Invigorated further I charge on. My nutrition and hydration problems were now behind me. I was back in control and I had the energy to go hunting. Who can I catch and how many can I catch up to before the finish? I'm running very well; relaxed, fast and strong.

MILES 78-81: Doldrums
Strength and focus finally started to flag on the 4 mile push to the last turnaround at Rice Lake. Ground was wet, muddy and slippery. This was also the most technical part of the entire course. Lots of embedded rocks that was hard to see in the dark, vegetation growing on the sides of the trail hid some of it as well. I nailed a few but never went down, the going was slow and tedious and I lost some steam. I was content on some parts to just walk the trail. On the way up I meet up with Mark Tanaka already coming back down from the turnaround point. It was a merry get together. Two Northern Californians laughing at how bad the day had become but happy to be still in the race. It was the third and last time I would see him on the course, no more turnarounds after this point. He looked much better than he did earlier in the day and so did I. Four more people would come down from Rice Lake before I reach the aid station putting me at 7th place or so I thought.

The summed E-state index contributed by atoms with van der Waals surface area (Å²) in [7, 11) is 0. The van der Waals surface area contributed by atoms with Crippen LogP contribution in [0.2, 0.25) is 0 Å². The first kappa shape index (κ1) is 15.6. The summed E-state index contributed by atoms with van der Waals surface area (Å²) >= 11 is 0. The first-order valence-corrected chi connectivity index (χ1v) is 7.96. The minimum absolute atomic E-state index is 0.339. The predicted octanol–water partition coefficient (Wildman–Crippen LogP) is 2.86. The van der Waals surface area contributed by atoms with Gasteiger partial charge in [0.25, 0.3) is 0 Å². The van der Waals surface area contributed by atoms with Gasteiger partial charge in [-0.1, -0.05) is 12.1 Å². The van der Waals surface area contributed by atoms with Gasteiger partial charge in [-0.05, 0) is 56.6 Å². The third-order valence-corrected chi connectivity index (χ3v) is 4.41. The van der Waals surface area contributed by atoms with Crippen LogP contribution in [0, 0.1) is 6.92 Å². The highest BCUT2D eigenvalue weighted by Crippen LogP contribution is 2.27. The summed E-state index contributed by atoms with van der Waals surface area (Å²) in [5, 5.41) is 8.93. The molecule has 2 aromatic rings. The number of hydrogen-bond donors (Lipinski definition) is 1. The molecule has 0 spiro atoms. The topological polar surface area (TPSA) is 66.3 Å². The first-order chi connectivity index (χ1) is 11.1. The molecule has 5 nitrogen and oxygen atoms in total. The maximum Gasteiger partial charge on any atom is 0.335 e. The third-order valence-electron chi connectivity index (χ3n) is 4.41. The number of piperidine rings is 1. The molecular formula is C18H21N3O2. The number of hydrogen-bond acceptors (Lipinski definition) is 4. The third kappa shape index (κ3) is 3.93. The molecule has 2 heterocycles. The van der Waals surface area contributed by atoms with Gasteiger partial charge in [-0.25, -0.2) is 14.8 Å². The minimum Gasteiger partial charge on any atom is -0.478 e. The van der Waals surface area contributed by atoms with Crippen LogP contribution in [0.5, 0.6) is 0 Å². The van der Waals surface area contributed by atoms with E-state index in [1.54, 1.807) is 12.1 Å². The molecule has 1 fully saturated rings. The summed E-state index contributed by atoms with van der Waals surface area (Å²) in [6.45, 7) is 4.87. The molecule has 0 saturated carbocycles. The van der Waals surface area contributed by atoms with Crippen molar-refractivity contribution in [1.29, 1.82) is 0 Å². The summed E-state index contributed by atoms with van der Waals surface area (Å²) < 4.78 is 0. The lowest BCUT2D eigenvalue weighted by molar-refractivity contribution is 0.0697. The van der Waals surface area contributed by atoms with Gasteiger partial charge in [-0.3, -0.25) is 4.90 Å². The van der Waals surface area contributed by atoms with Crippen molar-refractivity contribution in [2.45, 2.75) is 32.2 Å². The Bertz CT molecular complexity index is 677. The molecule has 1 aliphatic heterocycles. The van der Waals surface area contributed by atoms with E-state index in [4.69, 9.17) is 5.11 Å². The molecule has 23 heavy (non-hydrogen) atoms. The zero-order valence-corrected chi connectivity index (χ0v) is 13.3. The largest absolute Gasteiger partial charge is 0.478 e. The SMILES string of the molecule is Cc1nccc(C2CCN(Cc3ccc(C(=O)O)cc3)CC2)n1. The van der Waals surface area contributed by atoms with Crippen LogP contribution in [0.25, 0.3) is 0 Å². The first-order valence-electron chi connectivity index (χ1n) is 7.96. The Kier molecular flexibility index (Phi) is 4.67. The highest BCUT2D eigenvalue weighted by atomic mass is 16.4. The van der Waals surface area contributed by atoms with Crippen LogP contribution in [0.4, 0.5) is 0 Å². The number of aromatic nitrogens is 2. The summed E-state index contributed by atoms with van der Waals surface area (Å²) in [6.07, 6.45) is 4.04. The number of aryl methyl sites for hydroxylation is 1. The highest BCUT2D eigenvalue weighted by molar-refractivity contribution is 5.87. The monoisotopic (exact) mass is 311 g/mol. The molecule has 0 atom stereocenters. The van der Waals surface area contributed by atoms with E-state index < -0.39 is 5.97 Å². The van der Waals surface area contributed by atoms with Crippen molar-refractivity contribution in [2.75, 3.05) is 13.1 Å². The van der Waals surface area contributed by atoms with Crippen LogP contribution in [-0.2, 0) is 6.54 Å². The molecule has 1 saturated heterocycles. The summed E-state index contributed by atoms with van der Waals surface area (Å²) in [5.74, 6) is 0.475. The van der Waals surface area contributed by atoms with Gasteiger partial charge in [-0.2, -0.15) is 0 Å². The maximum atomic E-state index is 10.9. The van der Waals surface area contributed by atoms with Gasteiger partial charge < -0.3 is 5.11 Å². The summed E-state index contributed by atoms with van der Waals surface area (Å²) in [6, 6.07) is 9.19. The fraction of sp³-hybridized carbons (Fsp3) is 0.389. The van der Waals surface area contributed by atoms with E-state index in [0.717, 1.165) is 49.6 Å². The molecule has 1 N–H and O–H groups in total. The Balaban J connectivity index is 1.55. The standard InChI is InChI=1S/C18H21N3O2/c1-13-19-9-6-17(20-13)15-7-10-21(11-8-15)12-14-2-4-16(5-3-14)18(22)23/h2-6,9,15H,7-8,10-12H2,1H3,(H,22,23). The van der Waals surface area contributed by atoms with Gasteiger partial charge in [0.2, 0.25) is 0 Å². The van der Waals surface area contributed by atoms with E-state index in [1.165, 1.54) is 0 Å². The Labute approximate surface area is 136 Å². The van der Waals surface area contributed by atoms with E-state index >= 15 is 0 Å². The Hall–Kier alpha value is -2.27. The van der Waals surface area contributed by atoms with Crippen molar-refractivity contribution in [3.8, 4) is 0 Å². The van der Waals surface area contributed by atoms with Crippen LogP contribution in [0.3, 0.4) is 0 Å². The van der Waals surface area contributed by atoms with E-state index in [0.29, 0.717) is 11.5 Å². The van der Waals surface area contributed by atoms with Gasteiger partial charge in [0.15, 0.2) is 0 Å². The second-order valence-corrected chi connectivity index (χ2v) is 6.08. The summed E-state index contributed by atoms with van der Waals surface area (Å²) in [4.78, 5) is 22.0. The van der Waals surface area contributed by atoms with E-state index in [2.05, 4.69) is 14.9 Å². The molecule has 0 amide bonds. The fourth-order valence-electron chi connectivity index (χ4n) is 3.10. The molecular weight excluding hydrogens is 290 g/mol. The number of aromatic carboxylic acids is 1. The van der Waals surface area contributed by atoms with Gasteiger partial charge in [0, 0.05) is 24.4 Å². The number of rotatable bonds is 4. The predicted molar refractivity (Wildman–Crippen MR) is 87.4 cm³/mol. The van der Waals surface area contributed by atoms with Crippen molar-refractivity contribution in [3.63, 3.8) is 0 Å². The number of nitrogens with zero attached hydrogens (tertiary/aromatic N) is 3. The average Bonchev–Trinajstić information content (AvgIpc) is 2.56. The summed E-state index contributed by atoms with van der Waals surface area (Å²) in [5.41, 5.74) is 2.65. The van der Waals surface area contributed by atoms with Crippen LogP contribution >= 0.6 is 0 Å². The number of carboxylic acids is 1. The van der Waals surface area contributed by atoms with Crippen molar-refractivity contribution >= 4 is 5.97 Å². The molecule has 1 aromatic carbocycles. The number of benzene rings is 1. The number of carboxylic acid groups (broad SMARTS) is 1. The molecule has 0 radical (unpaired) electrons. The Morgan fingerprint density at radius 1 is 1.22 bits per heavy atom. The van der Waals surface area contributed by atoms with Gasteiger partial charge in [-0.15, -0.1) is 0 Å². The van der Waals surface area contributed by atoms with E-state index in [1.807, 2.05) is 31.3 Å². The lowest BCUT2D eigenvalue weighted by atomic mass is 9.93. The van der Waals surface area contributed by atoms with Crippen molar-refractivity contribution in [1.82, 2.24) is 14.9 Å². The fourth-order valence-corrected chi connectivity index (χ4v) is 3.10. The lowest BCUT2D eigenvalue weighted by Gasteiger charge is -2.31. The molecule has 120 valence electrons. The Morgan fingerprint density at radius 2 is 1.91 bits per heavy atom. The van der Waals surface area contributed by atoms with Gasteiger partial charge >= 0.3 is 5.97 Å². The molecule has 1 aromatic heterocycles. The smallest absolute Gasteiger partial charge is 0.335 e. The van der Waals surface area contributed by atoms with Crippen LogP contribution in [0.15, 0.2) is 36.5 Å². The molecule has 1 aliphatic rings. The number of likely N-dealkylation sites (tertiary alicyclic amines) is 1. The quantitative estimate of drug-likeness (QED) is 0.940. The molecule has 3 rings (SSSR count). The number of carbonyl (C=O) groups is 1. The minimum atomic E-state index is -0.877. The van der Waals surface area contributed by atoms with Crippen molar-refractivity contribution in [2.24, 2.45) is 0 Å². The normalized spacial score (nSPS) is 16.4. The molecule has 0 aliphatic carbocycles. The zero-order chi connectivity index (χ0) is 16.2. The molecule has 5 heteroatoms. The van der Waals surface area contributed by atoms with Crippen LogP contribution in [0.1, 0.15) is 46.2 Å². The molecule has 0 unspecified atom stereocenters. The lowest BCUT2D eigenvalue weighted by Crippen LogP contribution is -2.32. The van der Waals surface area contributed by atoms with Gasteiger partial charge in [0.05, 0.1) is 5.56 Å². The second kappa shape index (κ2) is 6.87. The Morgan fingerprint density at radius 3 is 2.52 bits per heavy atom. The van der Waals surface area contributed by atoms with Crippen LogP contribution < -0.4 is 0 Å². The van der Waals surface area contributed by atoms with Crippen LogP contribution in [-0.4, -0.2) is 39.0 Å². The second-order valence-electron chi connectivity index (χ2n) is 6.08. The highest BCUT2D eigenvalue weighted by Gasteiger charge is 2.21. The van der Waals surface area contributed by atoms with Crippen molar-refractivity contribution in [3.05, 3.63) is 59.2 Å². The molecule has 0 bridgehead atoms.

MILES 82-95: A Kick in the Butt